Last Sunday, I dropped by Leith Crops in Pots – a community growing project. A group of toddlers had just picked some vegetables and a pot of soup was on the go. No science lesson required. Just a natural understanding, embedded early in life, of where food comes from. What a contrast with today’s food systems – so out of whack that we no longer care how food is produced just so long as the price is right. But now the true cost of this disconnect with food is emerging. Intensive and prolonged use of pesticides has devastated insect populations – a staggering 75% of insects have disappeared in two decades. And insects, as pollinators, are critical to all plant life on the planet. How have we allowed this ecological disaster to unfold? It’s almost certain to have something to do with our diminished relationship with land and how we use it – because when people are truly connected to land, good things tend to happen. This self-evident truth was on display in abundance at the recent annual gathering of community woodland groups. Their ability to extract a multiplicity of public benefits from an area of woodland is remarkable. Thriving insect populations come as standard.
In the most recent briefing…
Of all the statues in Glasgow which commemorate the great and the good (and the not so good) from the city’s past, only three are of women – and one of those three is Queen Victoria. Later this month, a fourth statue will be unveiled in Govan in memory of the political and community activist, Mary Barbour. Last year, the Mary Barbour Award was established to honour Glasgow’s rich tradition of women community activists. This year’s worthy winner has been changing lives in Possilpark for over fifty years.
In the last edition, we highlighted the crisis at the heart of Scotland’s fish farming industry and the threat of ecological collapse in our seas that it poses. Those communities that have managed to get themselves organised in order to oppose what is happening on their doorstep, are now being confronted by some highly aggressive and cynical tactics by the industry. A whistle blower has leaked some internal documents which reveal the extent of industry plans to subvert local interests. When is Scottish Government going to step in?
Seventy years ago, hutting in Scotland was at its peak with hundreds of small, low impact huts dotted across Scotland. Families would pay a small ground rent to landowners in return for permission to erect their own little hut in the country. Although with the advent of package holidays and cheap flights, popularity of this simple pleasure waned, it never quite disappeared. And now Scottish Government has eased the planning rules to encourage its revival. Scotland’s hutters hold their rally later this month to encourage, inspire and restore this great tradition.
When the Community Empowerment Act was just a twinkle in the eye of policy wonks writing the SNP 2011 manifesto, few saw a connection with the world of allotments. But for those steeped in the allotment movement, and who knew all too well the constraints of working with out of date legislation, this was the opportunity they had been waiting for. Few interest groups worked as hard and diligently as SAGS did to argue their case. And they continue to do so, to ensure the published guidance makes sense. They encourage all allotmenteers to respond accordingly.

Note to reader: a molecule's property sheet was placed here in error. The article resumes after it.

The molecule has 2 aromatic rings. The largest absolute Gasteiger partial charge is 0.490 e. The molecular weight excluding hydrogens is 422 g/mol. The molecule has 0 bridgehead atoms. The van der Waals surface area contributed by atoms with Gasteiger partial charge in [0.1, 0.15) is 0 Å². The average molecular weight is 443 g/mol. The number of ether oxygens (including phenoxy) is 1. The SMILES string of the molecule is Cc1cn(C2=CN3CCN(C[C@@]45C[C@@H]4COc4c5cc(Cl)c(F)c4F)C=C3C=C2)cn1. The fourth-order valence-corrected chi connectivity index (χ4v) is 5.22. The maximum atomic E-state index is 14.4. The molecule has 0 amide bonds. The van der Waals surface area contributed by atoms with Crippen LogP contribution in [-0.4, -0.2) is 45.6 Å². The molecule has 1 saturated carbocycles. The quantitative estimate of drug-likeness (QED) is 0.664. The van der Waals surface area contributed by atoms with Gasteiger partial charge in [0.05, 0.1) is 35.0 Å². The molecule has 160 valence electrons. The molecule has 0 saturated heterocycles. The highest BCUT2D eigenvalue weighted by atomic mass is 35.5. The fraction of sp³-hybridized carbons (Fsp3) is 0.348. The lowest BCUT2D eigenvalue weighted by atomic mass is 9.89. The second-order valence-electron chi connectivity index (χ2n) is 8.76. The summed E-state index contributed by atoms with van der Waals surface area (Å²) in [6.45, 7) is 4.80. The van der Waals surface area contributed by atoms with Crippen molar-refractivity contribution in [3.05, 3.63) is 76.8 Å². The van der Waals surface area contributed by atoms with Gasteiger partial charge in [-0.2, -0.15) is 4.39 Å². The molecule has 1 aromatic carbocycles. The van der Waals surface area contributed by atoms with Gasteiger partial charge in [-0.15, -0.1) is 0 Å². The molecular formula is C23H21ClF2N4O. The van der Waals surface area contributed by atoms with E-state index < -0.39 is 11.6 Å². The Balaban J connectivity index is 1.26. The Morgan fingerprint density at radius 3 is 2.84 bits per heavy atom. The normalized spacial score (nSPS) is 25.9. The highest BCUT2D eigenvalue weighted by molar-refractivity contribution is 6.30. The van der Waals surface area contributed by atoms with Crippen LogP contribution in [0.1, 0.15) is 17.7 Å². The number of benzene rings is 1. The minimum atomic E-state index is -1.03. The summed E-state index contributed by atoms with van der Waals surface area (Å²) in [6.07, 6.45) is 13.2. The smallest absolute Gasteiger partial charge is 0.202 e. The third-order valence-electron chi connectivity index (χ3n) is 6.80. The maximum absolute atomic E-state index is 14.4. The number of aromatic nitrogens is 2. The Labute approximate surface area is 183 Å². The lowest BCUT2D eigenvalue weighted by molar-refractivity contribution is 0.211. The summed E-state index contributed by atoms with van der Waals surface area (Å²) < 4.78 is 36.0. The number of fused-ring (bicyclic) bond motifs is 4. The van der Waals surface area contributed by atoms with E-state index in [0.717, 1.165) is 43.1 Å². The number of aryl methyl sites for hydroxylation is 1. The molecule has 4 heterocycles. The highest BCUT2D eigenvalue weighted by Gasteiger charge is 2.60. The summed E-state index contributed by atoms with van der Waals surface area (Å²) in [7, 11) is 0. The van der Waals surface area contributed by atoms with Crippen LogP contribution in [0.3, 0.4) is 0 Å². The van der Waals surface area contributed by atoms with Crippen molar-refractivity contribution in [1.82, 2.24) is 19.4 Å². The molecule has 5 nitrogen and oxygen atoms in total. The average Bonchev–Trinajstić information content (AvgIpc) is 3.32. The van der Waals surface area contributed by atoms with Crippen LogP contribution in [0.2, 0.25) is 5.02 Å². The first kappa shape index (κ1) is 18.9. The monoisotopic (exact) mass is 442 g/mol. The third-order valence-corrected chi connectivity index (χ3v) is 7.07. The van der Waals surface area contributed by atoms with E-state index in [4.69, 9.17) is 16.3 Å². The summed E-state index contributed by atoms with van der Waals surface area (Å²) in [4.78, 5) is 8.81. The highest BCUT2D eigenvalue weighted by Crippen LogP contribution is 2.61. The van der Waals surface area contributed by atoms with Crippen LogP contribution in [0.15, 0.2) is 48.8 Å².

All the big funders of Scotland’s voluntary sector occasionally meet up as the Funders’ Forum. I imagine one of the hot topics is how to ensure consistency, transparency and accountability for the decisions they have to make. Demand for funding usually exceeds the amount available to disburse and so, to some extent, it’s inevitable that a proportion of applicants will end up disappointed. Nonetheless, something must be awry with a process that can leave a community high and dry after years of work and thousands of pounds invested in developing the proposal.
If necessity is truly the mother of invention then it’s likely that we’re going to see some very interesting innovations around how our sector is funded going forward. With local authorities seeking to make massive cuts to their budgets over the next few years, one area of potential growth is in the area of financial partnerships. Nesta have just published some research into councils that have been helping community organisations unlock funds through ‘matched crowdfunding’.
Whenever UK Government defends its uneasy roll out of Universal Credit, at some point the argument usually contains a reference to ‘making work pay’. No one ever seems to counter with the argument that if no benefit is received for six weeks or longer, any kind of work, however badly paid and insecure, is preferable. These reforms seems specifically designed to degrade and humiliate. They also add weight to the argument for a Basic Income. Writing in Social Europe, Ulrich Schachtschneider critiques the usual criticisms that are made of this radical alternative.
Churches are facing a massive challenge. Not only have the numbers who regularly attend fallen by more than half in the past thirty years but 10% of church buildings have been declared surplus to requirement over the same period. These buildings are nonetheless prominent, sometimes iconic community assets and so the issue of how their value to the local community could be maximised has become a critical question. Some interesting work is about to be embarked upon down south that our church leaders might care to have a look at.